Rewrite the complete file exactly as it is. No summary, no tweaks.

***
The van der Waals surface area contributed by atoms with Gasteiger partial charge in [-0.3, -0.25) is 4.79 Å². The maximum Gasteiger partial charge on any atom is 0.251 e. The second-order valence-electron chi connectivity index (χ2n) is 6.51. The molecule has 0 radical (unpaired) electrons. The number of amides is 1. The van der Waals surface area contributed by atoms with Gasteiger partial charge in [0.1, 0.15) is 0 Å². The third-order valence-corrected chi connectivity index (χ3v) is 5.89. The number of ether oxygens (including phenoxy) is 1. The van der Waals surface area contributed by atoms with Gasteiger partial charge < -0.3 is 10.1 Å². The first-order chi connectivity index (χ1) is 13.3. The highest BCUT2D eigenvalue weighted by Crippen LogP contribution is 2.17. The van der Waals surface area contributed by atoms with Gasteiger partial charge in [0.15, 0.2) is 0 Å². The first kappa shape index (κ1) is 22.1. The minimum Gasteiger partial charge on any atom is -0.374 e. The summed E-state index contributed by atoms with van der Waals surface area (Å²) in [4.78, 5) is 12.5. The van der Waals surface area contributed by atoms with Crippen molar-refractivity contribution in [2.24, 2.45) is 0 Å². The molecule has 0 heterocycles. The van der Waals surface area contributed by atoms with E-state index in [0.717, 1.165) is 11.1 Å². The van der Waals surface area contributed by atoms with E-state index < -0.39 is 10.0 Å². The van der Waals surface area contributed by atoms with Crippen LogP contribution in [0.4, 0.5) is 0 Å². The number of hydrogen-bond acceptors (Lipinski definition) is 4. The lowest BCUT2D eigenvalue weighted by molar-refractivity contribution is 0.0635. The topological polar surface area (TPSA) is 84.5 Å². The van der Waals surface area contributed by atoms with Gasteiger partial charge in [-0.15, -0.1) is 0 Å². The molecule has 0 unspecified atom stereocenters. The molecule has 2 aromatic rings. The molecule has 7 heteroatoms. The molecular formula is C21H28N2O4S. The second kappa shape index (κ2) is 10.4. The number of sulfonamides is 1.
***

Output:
The van der Waals surface area contributed by atoms with Gasteiger partial charge in [-0.3, -0.25) is 4.79 Å². The maximum Gasteiger partial charge on any atom is 0.251 e. The second-order valence-electron chi connectivity index (χ2n) is 6.51. The molecule has 0 radical (unpaired) electrons. The number of amides is 1. The van der Waals surface area contributed by atoms with Gasteiger partial charge in [0.1, 0.15) is 0 Å². The third-order valence-corrected chi connectivity index (χ3v) is 5.89. The number of ether oxygens (including phenoxy) is 1. The van der Waals surface area contributed by atoms with Gasteiger partial charge < -0.3 is 10.1 Å². The first-order chi connectivity index (χ1) is 13.3. The highest BCUT2D eigenvalue weighted by Crippen LogP contribution is 2.17. The van der Waals surface area contributed by atoms with Gasteiger partial charge in [0.15, 0.2) is 0 Å². The first kappa shape index (κ1) is 22.1. The minimum Gasteiger partial charge on any atom is -0.374 e. The summed E-state index contributed by atoms with van der Waals surface area (Å²) in [4.78, 5) is 12.5. The van der Waals surface area contributed by atoms with Crippen molar-refractivity contribution in [2.24, 2.45) is 0 Å². The molecule has 0 heterocycles. The van der Waals surface area contributed by atoms with E-state index in [0.717, 1.165) is 11.1 Å². The van der Waals surface area contributed by atoms with E-state index < -0.39 is 10.0 Å². The van der Waals surface area contributed by atoms with Crippen LogP contribution in [0.4, 0.5) is 0 Å². The number of hydrogen-bond acceptors (Lipinski definition) is 4. The lowest BCUT2D eigenvalue weighted by molar-refractivity contribution is 0.0635. The topological polar surface area (TPSA) is 84.5 Å². The van der Waals surface area contributed by atoms with Gasteiger partial charge in [-0.15, -0.1) is 0 Å². The molecule has 0 unspecified atom stereocenters. The molecule has 2 aromatic rings. The molecule has 7 heteroatoms. The molecular formula is C21H28N2O4S. The second kappa shape index (κ2) is 10.4. The number of sulfonamides is 1.